The National Action Plan to Prevent and Combat Human Trafficking takes a victim-centred and human rights-based approach. In addition, a High Level Group involving the Department of Justice and Equality, the Office of the DPP and An Garda Síochána is in place, to keep the legislative and operational framework for investigation and prosecution of trafficking under review. These are complex cases. While no person has yet been convicted specifically for the offence of trafficking in Ireland, there have been successful convictions in relation to associated charges.
A specialised Garda Unit - the Human Trafficking Investigation and Coordination Unit – works to combat this crime.
A wide range of partners across the public service provide care and practical support to trafficking victims including the HSE, the Legal Aid Board, the Immigration Service and Tusla. The Department of Justice and Equality also provides funding to NGOs for their work to provide support to victims of trafficking.
A number of other key actions are also being pursued. These include the following:
- The Department has established a forum for stakeholders in relation to human trafficking, which met for the first time on 10 July;
- Legislation is being drafted to designate the Irish Human Rights and Equality Commission (IHREC) as Ireland’s independent National Rapporteur for Anti-Human Trafficking under article 19 of the EU Human Trafficking Directive;
- The review of the Criminal Justice (Sexual Offences) Act 2017, which introduced the offences of paying for sex with a trafficked person, has commenced;
- There is ongoing engagement by the Department with frontline services to identify solutions to the provision of accommodation to victims of trafficking.
Ireland has ratified the Palermo Protocol (2000) to the UN Convention against Organised Crime and the Council of Europe Convention on Action against Trafficking in Human Beings (2005). In February 2019, Ireland ratified the ILO Forced Labour Protocol, which reinforces the international legal framework for combating all forms of forced labour, including trafficking. This initiative puts Ireland among the group known as “50 for Freedom”. The EU Anti Trafficking Directive (2011/36/EU) and the Criminal Law (Human Trafficking) Act 2008 and Criminal Law (Human Trafficking) (Amendment) Act 2013 are the relevant legislative measures in Ireland.
Signs of Human trafficking
People who have been trafficked may:
- Believe that they must work against their will
- Be unable to leave their work environment
- Show signs that their movements are being controlled
- Feel that they cannot leave
- Show fear or anxiety
- Be subjected to violence or threats of violence against themselves or against their family members and loved ones
- Suffer injuries that appear to be the result of an assault
- Suffer injuries or impairments typical of certain jobs or control measures
- Suffer injuries that appear to be the result of the application of control measures
- Be distrustful of the authorities
- Be threatened with being handed over to the authorities
- Be afraid of revealing their immigration status
- Not be in possession of their passports or other travel identity documents, as those documents are being held by someone else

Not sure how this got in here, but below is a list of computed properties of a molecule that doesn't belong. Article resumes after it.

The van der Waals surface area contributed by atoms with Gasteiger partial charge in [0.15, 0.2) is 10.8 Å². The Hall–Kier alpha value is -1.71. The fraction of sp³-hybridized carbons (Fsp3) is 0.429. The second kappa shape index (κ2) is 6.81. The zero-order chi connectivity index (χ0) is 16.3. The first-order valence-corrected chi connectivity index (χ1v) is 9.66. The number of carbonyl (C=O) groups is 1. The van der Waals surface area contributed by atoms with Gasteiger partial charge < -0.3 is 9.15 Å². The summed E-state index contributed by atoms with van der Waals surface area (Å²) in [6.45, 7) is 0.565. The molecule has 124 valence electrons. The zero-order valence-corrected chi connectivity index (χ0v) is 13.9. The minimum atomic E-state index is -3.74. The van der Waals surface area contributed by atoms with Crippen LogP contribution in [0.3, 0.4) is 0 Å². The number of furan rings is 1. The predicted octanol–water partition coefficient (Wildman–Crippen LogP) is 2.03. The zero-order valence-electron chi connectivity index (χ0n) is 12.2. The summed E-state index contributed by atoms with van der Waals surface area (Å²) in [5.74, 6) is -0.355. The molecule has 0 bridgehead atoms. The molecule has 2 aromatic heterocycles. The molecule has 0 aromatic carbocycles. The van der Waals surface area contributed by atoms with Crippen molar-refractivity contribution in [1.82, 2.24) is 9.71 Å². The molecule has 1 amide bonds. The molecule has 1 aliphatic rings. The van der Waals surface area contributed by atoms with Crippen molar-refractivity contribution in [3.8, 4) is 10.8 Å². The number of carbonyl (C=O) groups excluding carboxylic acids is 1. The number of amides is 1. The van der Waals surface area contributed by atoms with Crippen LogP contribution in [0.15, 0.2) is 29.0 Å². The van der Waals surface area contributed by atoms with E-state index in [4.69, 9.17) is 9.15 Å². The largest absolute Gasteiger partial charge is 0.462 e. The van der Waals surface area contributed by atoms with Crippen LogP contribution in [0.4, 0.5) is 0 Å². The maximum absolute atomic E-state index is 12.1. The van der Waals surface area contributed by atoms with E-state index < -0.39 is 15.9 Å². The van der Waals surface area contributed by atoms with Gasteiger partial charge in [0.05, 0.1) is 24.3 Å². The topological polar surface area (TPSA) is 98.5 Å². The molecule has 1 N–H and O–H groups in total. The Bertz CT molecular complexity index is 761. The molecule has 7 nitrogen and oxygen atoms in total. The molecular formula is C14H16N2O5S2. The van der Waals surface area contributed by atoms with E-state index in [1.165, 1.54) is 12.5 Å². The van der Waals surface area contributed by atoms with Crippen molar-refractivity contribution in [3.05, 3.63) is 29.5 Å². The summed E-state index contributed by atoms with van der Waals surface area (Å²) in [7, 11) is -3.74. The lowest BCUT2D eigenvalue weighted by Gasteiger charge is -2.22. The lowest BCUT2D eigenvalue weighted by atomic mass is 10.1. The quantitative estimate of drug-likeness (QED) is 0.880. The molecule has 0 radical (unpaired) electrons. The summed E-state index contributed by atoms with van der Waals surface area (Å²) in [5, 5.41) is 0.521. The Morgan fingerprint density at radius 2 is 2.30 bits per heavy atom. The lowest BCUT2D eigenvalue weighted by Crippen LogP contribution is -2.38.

- Have false identity or travel documents
- Be found in or connected to a type of location likely to be used for exploiting people
- Be unfamiliar with the local language
- Not know their home or work address
- Allow others to speak for them when addressed directly
- Act as if they were instructed by someone else
- Be forced to work under certain conditions
- Be disciplined though punishment
- Be unable to negotiate working conditions
- Receive little or no payment
- Have no access to their earnings
- Work excessively long hours over long periods
- Not have any days off
- Live in poor or substandard accommodation
- Have no access to medical care
- Have limited or no social interaction
- Have limited contact with their families or with people outside their immediate environment
- Be unable to communicate freely with others
- Be under the perception that they are bonded by debt
- Be in a situation of dependence
- Come from a place known to be a source of Human Trafficking
- Have had the fees for their transport to the country of destination paid for by facilitators, whom they must payback by working or providing services in the destination
- Have acted on the basis of false promises
The International Organization for Migration (IOM) is the United Nations Migration Agency and is the leading inter-governmental organisation in the field of migration. IOM works in partnership with governments, other United Nations agencies, international and non-governmental organizations, the private sector, and development partners on all aspects of Counter-Trafficking responses – prevention, protection, and prosecution.
Since the mid-1990s, IOM and its partners have provided protection and assistance to close to 100,000 men, women and children, who were trafficked for sexual and labour exploitation, slavery or practices similar to slavery, servitude, or for organ removal. Agriculture, fishing, domestic work and hospitality, commercial sexual exploitation, pornography, begging, construction, and manufacturing are some of the sectors in which victims were exploited.
IOM takes a comprehensive approach to addressing human trafficking. Respect for human rights, the physical, mental and social well-being of the individual and his or her community, and the sustainability of our actions through institutional capacity development and partnerships are at the centre of all of IOM’s Counter-Trafficking efforts.